“I Just Don’t Think There’s Any Other Image That Tells The Story Like [This] Picture Does”: Researcher and Participant Reflections on the Use of Participant-Employed Photography in Social Research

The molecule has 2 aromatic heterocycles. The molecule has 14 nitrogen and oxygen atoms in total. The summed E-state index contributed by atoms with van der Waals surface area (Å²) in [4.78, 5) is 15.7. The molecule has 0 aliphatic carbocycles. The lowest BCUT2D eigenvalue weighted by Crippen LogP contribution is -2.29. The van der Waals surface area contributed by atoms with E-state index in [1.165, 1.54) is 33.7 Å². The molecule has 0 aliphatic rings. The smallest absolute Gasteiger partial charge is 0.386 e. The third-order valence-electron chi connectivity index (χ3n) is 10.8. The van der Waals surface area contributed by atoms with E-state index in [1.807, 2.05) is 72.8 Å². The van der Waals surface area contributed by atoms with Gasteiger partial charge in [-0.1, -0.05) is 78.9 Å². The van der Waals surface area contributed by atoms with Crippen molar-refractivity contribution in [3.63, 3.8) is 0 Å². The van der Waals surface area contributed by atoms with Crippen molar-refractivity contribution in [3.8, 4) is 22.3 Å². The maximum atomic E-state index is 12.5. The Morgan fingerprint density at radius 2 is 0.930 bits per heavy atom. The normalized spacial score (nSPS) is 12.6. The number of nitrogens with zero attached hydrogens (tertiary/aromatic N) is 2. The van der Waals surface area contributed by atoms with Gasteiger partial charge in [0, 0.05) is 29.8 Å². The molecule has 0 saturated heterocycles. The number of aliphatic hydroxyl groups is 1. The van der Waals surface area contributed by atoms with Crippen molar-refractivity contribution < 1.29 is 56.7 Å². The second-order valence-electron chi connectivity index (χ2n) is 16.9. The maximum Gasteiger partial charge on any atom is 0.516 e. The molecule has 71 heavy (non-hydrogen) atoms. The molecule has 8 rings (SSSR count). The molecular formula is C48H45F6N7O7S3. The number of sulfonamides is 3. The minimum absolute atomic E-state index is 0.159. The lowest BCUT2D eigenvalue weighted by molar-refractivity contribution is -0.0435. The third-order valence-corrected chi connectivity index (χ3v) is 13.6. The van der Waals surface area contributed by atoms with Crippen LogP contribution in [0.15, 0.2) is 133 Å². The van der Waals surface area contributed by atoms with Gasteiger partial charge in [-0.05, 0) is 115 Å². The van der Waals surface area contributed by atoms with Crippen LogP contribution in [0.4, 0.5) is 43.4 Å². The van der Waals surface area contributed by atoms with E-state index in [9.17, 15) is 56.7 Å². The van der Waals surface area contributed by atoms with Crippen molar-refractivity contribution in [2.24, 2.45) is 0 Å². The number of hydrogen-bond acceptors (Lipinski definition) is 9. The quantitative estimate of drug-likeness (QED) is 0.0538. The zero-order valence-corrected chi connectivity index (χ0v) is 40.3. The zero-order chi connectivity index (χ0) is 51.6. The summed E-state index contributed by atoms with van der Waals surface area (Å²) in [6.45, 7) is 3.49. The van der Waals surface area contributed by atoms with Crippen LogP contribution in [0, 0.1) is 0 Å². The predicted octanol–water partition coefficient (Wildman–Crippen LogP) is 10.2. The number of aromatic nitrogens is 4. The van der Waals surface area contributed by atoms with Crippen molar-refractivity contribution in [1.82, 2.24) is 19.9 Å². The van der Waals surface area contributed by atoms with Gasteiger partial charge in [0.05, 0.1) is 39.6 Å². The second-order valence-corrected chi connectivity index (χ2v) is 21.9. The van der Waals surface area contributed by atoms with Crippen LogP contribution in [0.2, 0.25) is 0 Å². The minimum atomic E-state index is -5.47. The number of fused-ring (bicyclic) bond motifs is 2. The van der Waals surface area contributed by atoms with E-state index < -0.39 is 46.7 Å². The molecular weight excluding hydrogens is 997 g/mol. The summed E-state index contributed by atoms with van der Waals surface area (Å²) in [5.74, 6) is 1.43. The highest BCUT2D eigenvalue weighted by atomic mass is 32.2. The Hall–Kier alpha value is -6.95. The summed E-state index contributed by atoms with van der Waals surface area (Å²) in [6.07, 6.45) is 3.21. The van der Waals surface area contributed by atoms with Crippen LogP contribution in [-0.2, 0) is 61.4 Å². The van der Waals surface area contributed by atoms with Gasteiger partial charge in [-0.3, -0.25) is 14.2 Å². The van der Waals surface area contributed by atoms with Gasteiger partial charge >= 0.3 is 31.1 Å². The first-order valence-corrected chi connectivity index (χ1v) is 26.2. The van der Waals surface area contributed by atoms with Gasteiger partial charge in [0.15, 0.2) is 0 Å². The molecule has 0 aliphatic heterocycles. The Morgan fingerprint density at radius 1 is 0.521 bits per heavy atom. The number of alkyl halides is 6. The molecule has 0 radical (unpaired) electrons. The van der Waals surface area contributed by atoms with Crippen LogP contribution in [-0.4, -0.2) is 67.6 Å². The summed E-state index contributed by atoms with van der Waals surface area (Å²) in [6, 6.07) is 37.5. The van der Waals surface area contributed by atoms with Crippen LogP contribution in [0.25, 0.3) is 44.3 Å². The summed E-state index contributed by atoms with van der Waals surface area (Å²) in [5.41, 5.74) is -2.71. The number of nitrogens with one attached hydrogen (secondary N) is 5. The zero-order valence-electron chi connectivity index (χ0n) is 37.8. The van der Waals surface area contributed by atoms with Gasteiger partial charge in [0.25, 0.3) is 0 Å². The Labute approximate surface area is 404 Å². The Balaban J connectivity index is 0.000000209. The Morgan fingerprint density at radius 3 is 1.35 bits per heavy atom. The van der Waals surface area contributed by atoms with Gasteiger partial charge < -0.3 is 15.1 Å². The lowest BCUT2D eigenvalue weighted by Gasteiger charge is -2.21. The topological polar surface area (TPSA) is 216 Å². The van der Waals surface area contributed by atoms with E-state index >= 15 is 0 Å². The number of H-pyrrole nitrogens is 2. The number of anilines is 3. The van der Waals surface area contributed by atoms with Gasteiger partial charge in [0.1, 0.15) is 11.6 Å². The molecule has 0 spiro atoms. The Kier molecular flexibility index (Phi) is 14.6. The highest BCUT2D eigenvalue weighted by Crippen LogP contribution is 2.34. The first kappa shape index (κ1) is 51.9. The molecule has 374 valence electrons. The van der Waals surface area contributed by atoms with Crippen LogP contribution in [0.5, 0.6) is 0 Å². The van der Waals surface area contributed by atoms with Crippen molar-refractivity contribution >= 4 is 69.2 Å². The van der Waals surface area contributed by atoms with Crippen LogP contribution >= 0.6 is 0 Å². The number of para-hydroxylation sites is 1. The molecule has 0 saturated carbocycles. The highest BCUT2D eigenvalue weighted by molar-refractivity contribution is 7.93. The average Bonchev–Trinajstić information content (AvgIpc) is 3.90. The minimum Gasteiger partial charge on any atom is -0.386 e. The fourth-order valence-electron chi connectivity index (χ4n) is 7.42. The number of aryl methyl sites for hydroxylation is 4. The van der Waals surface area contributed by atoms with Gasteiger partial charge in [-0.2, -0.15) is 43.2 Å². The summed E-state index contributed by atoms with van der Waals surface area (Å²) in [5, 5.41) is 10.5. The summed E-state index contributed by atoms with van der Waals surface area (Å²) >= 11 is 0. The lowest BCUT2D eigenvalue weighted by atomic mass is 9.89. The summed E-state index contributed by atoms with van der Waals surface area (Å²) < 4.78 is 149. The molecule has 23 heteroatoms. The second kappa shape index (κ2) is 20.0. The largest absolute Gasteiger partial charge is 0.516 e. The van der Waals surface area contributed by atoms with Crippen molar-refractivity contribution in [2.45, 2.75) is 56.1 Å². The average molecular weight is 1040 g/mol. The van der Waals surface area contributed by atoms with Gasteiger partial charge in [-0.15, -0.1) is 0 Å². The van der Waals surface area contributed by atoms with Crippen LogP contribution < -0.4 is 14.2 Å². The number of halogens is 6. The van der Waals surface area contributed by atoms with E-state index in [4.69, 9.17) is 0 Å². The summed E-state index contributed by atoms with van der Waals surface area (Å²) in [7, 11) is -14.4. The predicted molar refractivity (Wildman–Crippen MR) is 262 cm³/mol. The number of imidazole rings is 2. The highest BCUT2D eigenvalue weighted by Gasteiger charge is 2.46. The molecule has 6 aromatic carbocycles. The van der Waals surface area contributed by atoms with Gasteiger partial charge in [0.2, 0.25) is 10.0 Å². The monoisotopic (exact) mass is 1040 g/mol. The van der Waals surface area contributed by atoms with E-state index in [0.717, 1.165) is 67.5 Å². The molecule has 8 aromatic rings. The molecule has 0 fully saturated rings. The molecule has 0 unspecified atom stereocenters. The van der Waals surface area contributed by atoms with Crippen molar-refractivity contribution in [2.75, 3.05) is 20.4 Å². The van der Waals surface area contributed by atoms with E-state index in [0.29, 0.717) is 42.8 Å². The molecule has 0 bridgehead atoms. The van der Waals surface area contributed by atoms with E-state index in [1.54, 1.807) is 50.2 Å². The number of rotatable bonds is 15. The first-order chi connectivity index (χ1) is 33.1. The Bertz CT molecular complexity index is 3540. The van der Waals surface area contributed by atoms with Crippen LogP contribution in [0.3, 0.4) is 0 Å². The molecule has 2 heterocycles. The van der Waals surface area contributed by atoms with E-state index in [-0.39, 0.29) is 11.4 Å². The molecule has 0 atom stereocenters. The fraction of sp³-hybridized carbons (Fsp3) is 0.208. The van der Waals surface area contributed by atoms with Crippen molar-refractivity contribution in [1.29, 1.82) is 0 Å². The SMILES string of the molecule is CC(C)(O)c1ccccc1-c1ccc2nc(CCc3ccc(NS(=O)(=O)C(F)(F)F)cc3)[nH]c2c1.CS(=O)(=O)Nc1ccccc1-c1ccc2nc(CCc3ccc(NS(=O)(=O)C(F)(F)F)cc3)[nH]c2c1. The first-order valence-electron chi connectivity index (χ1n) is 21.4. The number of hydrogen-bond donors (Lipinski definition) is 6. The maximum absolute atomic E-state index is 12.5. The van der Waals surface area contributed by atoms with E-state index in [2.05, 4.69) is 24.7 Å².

The incorporation of visual forms of expression has become common in qualitative research over the past two decades, with participant-employed photography being most prevalent. Visual methods such as photovoice have been used in community-based studies and with individuals to explore their lived experiences, particularly because of their participatory nature. Despite widespread support for visual approaches in existing research, there has been insufficient attention paid to how photography can enhance understanding of the phenomenon under study. Additionally, the existing literature is somewhat bereft of discussion of what individuals think about their participation in studies that incorporate participant-employed photography, or researchers’ perspectives of carrying out this type of research. In this article, we describe a photovoice study carried out with young adult women affected by serious illness and provide examples of participants’ photographs to illustrate how participant-employed photography can enhance the depth of research data. Specifically, the examples highlight how the photographs enriched participants’ verbal descriptions of their lived experiences, which generated a better understanding of their personal embodied realities. We also discuss the young adult women’s inclusion of previously taken photographs and reflections on their participation in the study. Finally, we examine the need to consider the intended audience of photographs, and specific ethical and methodological considerations for researchers contemplating the incorporation of participant-employed photography. In doing so, we provide insight into the advantages and challenges of photo-methods, which can inform other researchers contemplating the incorporation of participant-employed photography into social research.